If you're retouching or using Photoshop for any part of your process, make actions for your common steps. For instance, my dodge and burn action makes a group of four curve layers, one for burning shadows, one for dodging shadows, one for burning highlights, and one for dodging highlights. Making these layers and grouping them takes a few minutes, and that may not be a big deal if you're not using a certain technique frequently, but it speeds up an all-day editing session substantially when you have ten to fifteen images to get through. 

Learn Keyboard Shortcuts

Almost every photo software employs keyboard shortcuts to access different tools and functions. While we're talking seconds, this all adds up when you're retouching a photo for thirty-plus minutes. Even in Lightroom and Capture One, this is tremendously helpful. Enabling an overlay of a mask or viewing the before and after of an image could be annoying had Adobe not put those functions a keyboard press away. Within preferences, you can view what buttons are mapped to which functions in order to better learn them. 


This is likely to be different for everyone, but I find that having music, preferably without lyrics, helps me to stay laser-focused on my edits. I know some people will watch Netflix or what have you, but I find myself too distracted. Make a playlist on iTunes, Spotify, or your app of choice and let it play. Avoid clicking outside of your editing software as much as possible.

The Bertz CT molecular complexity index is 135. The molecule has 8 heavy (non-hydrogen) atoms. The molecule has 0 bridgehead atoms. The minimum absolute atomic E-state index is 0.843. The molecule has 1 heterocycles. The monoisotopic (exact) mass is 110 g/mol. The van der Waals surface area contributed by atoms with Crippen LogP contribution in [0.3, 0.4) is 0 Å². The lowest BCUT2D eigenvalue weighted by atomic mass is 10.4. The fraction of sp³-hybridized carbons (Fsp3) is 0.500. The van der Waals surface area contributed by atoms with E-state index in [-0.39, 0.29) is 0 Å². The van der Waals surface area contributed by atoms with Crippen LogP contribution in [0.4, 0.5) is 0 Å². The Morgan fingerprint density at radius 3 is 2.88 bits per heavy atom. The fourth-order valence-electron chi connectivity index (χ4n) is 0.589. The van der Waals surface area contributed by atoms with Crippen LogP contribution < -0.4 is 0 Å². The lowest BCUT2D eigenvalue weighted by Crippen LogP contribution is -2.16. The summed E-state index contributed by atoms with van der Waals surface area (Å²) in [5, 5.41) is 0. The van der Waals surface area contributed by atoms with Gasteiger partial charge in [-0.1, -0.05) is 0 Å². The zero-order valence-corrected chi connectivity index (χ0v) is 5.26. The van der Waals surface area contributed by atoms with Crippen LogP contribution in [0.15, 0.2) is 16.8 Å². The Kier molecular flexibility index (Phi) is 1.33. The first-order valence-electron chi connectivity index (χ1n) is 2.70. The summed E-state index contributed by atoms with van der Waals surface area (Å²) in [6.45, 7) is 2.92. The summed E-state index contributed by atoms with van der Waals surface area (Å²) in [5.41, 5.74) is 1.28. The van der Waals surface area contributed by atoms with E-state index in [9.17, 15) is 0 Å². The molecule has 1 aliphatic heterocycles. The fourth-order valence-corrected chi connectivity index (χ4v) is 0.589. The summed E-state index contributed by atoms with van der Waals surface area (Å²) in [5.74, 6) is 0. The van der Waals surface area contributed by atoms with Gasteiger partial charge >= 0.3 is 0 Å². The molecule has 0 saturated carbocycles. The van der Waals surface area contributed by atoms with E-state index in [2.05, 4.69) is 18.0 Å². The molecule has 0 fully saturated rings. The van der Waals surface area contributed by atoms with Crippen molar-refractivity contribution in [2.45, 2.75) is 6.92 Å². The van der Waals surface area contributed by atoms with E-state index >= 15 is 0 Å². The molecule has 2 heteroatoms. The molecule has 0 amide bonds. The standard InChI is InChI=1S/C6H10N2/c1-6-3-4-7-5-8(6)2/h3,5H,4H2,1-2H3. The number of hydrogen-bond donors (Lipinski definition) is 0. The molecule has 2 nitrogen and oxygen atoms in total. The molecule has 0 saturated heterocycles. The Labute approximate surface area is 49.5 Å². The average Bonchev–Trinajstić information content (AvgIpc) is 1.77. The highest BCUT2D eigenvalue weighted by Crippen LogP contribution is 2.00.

I don't dread editing at all; I see it as an integral part of the creative process. After hours and hours staring at Photoshop, however, it's easy to get burned out. With large volumes of images or complex retouching, it's crucial to stay focused in order to finish your images in a timely manner, and these few additions and changes to my workflow have been a tremendous help. As a final parting tip, I implore you to close out of Facebook, Twitter, and Instagram. Social media is a huge time suck when you're busy. 

Spencer Lookabaugh's picture

Spencer Lookabaugh is a lifestyle and portrait photographer located in Columbus, Ohio, as well as an employee of Midwest Photo Exchange. He is a firm believer in printing, shooting film and digital, and the power of photography. He also shoots landscape work in his spare time.

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I don't think I'd be able to edit WITHOUT Spotify now..

Do you know what's better than music? Podcasts. An engaging podcast will keep you at your desk and stop you checking out what's on Facebook or Fstoppers because you can't really read and listen at the same time :)

I was *just* listening to these over the weekend while culling and correcting in LR::

Yep, podcasts and audio books! it's like getting 2 (or 3 or 4) things done at once. :)

Do you know what's better then podcasts? Good audio books.

So long as Stephen Fry is narrating I'm in ;)

Do you know what's better than Audiobooks? Spotify.

haha! Do you know what's better than Spotify? Weed...

One can also hire a professional editor like myself if you get bogged down. .